When Michelle’s chiropractor bit her -- yes, bit her -- she didn’t know how to react. She didn’t jump up in a panic and storm out of his office. She had been his patient for three months, and over that time they had developed a sprightly relationship which she says was partly to blame for the situation. Michelle is spirited in all aspects. She never shies away from racy conversation or taboo punch lines. She thinks this might have sent the wrong message to a professional doctor, a married man twenty years her elder; so that one day when she was lying face down on the chiropractic table, waiting for her adjustment, the doctor walked in, saw her ass in a pair of tight yoga pants, bit her on the right butt cheek, laughed, and said “Sorry, sorry. That was inappropriate, but I couldn’t help myself.”


“Oh, that’s nothing,” she tells me with silly ease. “ I have plenty more dick stories.” We both laugh, and I suggest that would be a great title for a book.


Michelle worked for a chic clothing retailer, as a floor sales associate in affluent Palo Alto, when she first returned home from college. One evening, towards closing time, a man came in and asked for help assembling an entire wardrobe. Michelle was running back and forth from dressing room to display floor, hustling to gather pieces of attire for the man to try, as is customary in her position. When she asked the customer if everything was fitting to his liking, he asked her to comment on the shirt he was wearing. He opened the door to model the shirt; and when he did, Michelle was shocked to see that he was fully exposed from the waist down. “Oh, it looks like I forgot to put on underwear. Maybe you can help me with that?” he quipped, with a sleazy smile distorting his face. Instead of screaming at the top of her lungs, Michelle continued to do her job, fetched him some underwear and more clothes, then rang him up at the register when he was satisfied with the selection half an hour later. The next day he returned the entire wardrobe; and for the next week, he came in looking for Michelle every day, just missing her shift each time.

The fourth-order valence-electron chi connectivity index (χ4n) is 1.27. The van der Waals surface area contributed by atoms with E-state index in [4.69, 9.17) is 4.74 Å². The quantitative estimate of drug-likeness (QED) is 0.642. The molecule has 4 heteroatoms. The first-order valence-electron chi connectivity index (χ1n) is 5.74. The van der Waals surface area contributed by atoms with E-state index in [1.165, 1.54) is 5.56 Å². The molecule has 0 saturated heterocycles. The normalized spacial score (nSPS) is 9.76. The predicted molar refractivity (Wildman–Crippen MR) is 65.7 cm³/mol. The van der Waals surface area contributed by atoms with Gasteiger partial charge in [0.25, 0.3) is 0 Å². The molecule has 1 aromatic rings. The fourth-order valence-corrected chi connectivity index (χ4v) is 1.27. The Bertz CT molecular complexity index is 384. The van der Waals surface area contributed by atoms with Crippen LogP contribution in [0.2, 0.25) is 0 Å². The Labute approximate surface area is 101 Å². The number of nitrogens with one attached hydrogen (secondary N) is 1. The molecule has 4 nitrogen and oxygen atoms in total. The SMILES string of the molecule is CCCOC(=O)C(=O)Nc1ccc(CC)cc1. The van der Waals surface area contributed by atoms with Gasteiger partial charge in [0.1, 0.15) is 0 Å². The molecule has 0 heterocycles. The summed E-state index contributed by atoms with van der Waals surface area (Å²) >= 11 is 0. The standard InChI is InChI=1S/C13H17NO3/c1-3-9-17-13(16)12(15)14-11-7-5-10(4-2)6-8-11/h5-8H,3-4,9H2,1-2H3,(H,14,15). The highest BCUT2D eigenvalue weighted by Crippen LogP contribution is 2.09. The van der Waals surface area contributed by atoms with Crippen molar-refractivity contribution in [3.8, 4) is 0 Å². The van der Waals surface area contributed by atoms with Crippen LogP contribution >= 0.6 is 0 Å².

While traveling in Barcelona, a man brushed up to her with his dick exposed as she was getting off the subway.


In college, a neighbor would whistle from inside his bedroom as girls were walking by. When they looked, he would raise the blinds to his neck and masturbate vigorously.


“In college I was raped by a football player from a different school, but I blamed myself for years. I decided I must have done something wrong. I was too wasted”


I ask Michelle to tell the story.